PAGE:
Coeliac Disease



Coeliac disease is a medical condition that is only just beginning to gain more media attention and interest.

What Is Coeliac Disease

If someone has coeliac disease but is undiagnosed and consumes food which contains the protein gluten, which is in foods such as bread or pasta, the immune system thinks it is the enemy and starts to attack it and the small intestine.   The problem protein is Gliadin which is found in wheat, barley and rye.   The villi which live in the small intestine has the job of capturing the nutrients needed for us to stay healthy, it resembles the tips of a baby’s fingers or minute tubes and stands upright.  However, when it is attacked it becomes flattened and vital nutrients needed to support a healthy body escape from the system.

Coeliac disease is an autoimmune disease an intolerance to gluten.  It is different to a  food allergy.  Some people with coeliac may also develop a dairy intolerance.

The Symptoms

There are many symptoms, these vary from person to person.  Some people may suffer fatigue where others will not.  The symptoms in children will not become apparent until they start to eat solid food.  Some of the symptoms include:

  • Weight Loss
  • Fatigue
  • Diarrhoea
  • Abdominal Pain
  • Noisy Stomach
  • Vomiting (more common in children).
  • Flatulence
  • Some sufferers may also develop the skin rash, dermatitis herpetiformis.
  • Swelling of the hands, arms, legs and feet
  • Osteoporosis (when the bones become weak and brittle).
  • Bloating
Diagnosis and Gluten Free Foods on Prescription

Diagnosis is normally through a blood test and an endoscopy when a camera is inserted through the mouth and into the small intestine.  The amount of damage to the villi is seen through this procedure.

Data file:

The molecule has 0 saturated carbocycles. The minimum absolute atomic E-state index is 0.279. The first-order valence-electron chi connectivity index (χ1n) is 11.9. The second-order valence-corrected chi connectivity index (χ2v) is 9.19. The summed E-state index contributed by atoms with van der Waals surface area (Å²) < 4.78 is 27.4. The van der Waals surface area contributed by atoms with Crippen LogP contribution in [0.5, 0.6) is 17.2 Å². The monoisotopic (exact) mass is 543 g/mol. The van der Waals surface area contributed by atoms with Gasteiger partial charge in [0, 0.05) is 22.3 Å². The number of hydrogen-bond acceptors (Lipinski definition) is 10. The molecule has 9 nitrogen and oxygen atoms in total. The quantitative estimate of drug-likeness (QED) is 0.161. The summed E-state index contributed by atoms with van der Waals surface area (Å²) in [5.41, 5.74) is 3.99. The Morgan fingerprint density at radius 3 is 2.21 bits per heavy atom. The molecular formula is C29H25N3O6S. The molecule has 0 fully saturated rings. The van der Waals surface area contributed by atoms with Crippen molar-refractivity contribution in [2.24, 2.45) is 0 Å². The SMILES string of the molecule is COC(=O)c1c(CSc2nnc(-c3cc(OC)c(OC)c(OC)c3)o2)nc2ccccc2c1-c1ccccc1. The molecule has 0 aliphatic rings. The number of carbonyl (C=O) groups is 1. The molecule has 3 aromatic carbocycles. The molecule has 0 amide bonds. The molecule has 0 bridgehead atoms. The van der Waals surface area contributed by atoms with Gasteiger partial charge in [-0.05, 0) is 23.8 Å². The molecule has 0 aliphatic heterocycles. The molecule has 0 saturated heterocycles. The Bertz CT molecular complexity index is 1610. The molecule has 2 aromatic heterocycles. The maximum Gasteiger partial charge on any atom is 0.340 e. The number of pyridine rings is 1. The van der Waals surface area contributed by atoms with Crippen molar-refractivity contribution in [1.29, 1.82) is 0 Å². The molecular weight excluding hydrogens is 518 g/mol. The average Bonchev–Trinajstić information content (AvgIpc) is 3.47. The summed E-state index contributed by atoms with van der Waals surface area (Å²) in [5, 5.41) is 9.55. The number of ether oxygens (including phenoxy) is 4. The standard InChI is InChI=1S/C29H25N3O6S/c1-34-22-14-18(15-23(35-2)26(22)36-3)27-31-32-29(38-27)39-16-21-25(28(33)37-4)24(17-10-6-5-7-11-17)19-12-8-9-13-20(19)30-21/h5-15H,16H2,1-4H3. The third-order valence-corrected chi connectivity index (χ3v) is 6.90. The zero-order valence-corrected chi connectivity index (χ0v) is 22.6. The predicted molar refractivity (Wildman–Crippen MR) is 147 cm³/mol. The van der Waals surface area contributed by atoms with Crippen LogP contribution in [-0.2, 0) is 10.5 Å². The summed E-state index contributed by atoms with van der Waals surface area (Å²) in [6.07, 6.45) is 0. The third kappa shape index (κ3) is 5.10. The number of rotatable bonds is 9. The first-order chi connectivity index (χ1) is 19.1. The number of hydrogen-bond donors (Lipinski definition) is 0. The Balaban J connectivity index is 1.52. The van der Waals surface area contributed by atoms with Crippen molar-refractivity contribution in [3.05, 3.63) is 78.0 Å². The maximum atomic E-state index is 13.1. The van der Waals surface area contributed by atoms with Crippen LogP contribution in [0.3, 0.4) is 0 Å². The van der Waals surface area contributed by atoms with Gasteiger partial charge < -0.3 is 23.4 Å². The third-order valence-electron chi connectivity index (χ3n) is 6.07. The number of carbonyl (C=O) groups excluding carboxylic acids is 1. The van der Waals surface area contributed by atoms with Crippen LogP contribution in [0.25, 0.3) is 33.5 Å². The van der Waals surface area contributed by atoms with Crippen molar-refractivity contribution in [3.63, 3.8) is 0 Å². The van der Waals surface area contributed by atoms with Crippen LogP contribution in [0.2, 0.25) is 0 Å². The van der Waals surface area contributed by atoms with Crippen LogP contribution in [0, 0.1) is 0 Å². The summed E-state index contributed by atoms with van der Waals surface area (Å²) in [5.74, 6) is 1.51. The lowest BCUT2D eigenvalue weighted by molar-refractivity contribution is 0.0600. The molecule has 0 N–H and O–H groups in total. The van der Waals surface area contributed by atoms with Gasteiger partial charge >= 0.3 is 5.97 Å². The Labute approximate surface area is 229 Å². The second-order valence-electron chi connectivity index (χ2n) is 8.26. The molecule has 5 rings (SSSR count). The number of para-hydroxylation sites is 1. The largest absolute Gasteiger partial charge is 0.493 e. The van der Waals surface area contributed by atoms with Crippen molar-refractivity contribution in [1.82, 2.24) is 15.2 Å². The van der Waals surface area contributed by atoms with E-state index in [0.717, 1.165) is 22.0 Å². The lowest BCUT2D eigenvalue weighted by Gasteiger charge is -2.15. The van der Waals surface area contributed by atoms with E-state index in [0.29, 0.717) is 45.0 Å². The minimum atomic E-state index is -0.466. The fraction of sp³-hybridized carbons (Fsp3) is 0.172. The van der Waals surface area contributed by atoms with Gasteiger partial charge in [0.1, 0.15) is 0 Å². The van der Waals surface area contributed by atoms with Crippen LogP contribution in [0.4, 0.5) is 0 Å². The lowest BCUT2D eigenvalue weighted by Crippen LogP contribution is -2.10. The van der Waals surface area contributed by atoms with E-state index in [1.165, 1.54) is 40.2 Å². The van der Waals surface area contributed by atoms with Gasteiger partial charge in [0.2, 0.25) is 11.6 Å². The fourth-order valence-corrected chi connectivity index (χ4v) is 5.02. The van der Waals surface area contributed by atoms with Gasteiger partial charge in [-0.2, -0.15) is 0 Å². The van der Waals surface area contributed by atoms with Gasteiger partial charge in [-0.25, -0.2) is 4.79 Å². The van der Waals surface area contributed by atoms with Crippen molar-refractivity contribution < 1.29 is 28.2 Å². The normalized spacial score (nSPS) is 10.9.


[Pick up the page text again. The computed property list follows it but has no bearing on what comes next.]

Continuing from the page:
Once diagnosed, an appointment is made to see a dietician to discuss the diet. Some types of gluten-free foods are available with a medical prescription.  For more details visit  who provide all the information available on the disease.  Buying gluten-free is more expensive than ordinary food and the prescription can help to save money.

After Diagnosis

There is no cure for coeliac disease at the moment and following a gluten-free diet is essential to keeping healthy.  Failing to follow the diet could result in other medical problems developing.  The risk of bowel cancer and lymphoma (the lymphatic system), is a slightly higher risk, for people with coeliac disease, but it is rare and once the gluten-free diet kicks in this decreases.

The diet is not complicated. Fresh vegetables, fruit, plain meat and fish, are naturally gluten-free and so is cornflour.  Gluten-free bread, cakes and pasta are available at most supermarkets.  Alcohol, such as wine, cider and spirits are gluten-free.  There are gluten-free beers and lager available in supermarkets and online suppliers.

Eating out is a matter of research.  Consider asking the establishment if there are any gluten-free meals available, or find out where in your area, they cater for people with coeliac disease.   Restaurants, pubs, and eating out places in general, are becoming more aware that there is a need for gluten-free meals.

Buying Gluten Free